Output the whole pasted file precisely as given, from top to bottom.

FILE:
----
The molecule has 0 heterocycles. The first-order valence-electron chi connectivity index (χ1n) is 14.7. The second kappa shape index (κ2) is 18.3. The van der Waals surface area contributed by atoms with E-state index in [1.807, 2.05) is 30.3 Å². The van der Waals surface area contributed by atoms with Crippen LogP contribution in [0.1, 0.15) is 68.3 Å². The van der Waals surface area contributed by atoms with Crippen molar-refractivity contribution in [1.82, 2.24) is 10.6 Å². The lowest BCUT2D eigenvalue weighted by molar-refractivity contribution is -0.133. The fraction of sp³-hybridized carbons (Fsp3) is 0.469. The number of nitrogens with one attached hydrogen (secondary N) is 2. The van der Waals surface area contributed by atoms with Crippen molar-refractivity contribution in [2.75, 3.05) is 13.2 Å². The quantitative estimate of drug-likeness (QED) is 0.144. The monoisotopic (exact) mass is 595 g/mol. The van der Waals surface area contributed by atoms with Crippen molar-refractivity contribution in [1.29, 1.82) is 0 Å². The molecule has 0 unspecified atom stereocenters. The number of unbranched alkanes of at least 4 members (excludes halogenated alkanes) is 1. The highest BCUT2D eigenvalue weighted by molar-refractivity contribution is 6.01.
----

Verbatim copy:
The molecule has 0 heterocycles. The first-order valence-electron chi connectivity index (χ1n) is 14.7. The second kappa shape index (κ2) is 18.3. The van der Waals surface area contributed by atoms with E-state index in [1.807, 2.05) is 30.3 Å². The van der Waals surface area contributed by atoms with Crippen LogP contribution in [0.1, 0.15) is 68.3 Å². The van der Waals surface area contributed by atoms with Crippen molar-refractivity contribution in [1.82, 2.24) is 10.6 Å². The lowest BCUT2D eigenvalue weighted by molar-refractivity contribution is -0.133. The fraction of sp³-hybridized carbons (Fsp3) is 0.469. The number of nitrogens with one attached hydrogen (secondary N) is 2. The van der Waals surface area contributed by atoms with Crippen molar-refractivity contribution in [2.75, 3.05) is 13.2 Å². The quantitative estimate of drug-likeness (QED) is 0.144. The monoisotopic (exact) mass is 595 g/mol. The van der Waals surface area contributed by atoms with Crippen molar-refractivity contribution in [1.29, 1.82) is 0 Å². The molecule has 0 unspecified atom stereocenters. The number of unbranched alkanes of at least 4 members (excludes halogenated alkanes) is 1. The highest BCUT2D eigenvalue weighted by molar-refractivity contribution is 6.01.